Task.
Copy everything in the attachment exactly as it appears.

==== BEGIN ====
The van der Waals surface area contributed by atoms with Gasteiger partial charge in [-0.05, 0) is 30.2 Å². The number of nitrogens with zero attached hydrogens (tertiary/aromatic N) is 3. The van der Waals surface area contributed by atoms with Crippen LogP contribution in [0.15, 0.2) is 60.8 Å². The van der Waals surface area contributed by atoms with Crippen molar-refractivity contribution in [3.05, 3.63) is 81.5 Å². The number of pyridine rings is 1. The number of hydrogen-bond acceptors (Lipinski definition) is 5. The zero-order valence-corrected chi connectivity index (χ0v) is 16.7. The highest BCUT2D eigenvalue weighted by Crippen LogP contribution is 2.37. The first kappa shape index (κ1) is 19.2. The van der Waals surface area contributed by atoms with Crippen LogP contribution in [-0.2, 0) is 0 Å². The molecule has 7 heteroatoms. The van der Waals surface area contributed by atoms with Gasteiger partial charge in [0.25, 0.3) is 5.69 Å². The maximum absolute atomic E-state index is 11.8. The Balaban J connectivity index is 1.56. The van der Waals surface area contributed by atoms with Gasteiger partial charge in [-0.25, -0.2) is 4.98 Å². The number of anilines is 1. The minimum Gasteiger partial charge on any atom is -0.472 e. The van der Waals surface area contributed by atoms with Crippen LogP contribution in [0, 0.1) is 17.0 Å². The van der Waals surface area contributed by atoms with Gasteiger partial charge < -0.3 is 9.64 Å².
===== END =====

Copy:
The van der Waals surface area contributed by atoms with Gasteiger partial charge in [-0.05, 0) is 30.2 Å². The number of nitrogens with zero attached hydrogens (tertiary/aromatic N) is 3. The van der Waals surface area contributed by atoms with Crippen LogP contribution in [0.15, 0.2) is 60.8 Å². The van der Waals surface area contributed by atoms with Crippen molar-refractivity contribution in [3.05, 3.63) is 81.5 Å². The number of pyridine rings is 1. The number of hydrogen-bond acceptors (Lipinski definition) is 5. The zero-order valence-corrected chi connectivity index (χ0v) is 16.7. The highest BCUT2D eigenvalue weighted by Crippen LogP contribution is 2.37. The first kappa shape index (κ1) is 19.2. The van der Waals surface area contributed by atoms with Crippen LogP contribution in [-0.2, 0) is 0 Å². The molecule has 7 heteroatoms. The van der Waals surface area contributed by atoms with Gasteiger partial charge in [0.25, 0.3) is 5.69 Å². The maximum absolute atomic E-state index is 11.8. The Balaban J connectivity index is 1.56. The van der Waals surface area contributed by atoms with Gasteiger partial charge in [-0.25, -0.2) is 4.98 Å². The number of anilines is 1. The minimum Gasteiger partial charge on any atom is -0.472 e. The van der Waals surface area contributed by atoms with Crippen LogP contribution in [0, 0.1) is 17.0 Å². The van der Waals surface area contributed by atoms with Gasteiger partial charge < -0.3 is 9.64 Å².